Students at Fairview look at their hands underneath a “germ” light before and after washing their hands to see the difference a little soap and water can make. The light turned the germs pink.
Students at Fairview look at their hands underneath a “germ” light before and after washing their hands to see the difference a little soap and water can make. The light turned the germs pink.
Kindergarten students at Fairview learned how to stop spreading germs during a session with an Iowa State University youth coordinator Friday.

Anjanette Treadway, a youth coordinator for Iowa State Extension and Outreach, read students a book titled "Those Mean Nasty Dirty Downright Disgusting but...Invisible Germs."

The book was about a girl named Beth who had a new kind of germ jump onto her hands every time she touched something. The germs caused sore throats, colds, runny noses and the flu.

Students learned that Beth never became sick because she washed the germs off her hands by using soap and warm water.

Treadway asked students when are the best times to wash their hands.

They replied "after using the bathroom" and "before eating."

Treadway taught the students that they should also be washing their hands after playing with pets at home, after playing on the playground, after sneezing or coughing, and before they touch open wounds.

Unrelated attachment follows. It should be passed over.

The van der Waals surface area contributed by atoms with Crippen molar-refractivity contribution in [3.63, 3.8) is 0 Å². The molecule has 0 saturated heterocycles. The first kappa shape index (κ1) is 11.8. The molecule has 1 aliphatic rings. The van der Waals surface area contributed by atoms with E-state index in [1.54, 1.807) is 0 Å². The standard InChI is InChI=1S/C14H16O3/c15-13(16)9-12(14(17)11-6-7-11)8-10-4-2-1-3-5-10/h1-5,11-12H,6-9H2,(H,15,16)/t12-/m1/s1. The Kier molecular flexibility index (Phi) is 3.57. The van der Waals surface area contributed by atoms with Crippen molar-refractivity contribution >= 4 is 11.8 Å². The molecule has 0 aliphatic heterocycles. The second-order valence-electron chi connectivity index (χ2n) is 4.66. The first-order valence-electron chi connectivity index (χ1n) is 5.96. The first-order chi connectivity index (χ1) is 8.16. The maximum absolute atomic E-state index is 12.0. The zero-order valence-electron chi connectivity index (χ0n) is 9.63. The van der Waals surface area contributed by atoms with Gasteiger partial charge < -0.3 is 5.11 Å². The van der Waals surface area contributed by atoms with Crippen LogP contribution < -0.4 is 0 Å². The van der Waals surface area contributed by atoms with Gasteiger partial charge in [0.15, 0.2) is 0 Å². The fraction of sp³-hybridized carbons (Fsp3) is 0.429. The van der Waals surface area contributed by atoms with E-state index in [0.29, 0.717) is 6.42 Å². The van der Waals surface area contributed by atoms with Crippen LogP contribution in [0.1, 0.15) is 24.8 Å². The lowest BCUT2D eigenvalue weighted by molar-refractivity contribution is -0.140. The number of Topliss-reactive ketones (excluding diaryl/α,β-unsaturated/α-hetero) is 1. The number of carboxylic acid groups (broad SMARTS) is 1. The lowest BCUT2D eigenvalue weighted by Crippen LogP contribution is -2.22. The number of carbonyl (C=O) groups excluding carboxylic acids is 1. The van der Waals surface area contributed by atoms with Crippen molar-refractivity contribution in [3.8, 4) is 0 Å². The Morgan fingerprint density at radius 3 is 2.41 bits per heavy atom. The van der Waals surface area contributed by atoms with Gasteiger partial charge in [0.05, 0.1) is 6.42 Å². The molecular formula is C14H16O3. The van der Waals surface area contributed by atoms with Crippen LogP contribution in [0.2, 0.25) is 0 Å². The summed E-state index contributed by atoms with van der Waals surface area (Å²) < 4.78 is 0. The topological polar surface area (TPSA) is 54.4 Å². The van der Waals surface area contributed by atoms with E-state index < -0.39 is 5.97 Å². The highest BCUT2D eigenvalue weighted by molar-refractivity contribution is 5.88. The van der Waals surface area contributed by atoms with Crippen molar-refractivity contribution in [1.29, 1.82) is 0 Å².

She told them that germs were attracted to warm, wet places so they should use warm water when washing their hands.

Treadway told the students it's also important to bring their hands out of the water while scrubbing them with soap.

She told the students to sing "Happy Birthday" to themselves while washing their hands. It takes about the time to sing the song to make sure they get clean.

Treadway also taught the students to keep their hands out of their eyes, nose and mouth.

The session for the students came at the right time, as Iowa has been under a flu epidemic for two weeks.

As many as 80 students in one day have been absent at Fairview because of illness.

Last week, Carroll Community Schools also sent out a warning to parents encouraging them to get students vaccinated from pertussis, or whooping cough, due to a recent outbreak in school.

If parents want their student vaccinated, they can download a consent form from the Health Services website and return it to the school by Jan. 23.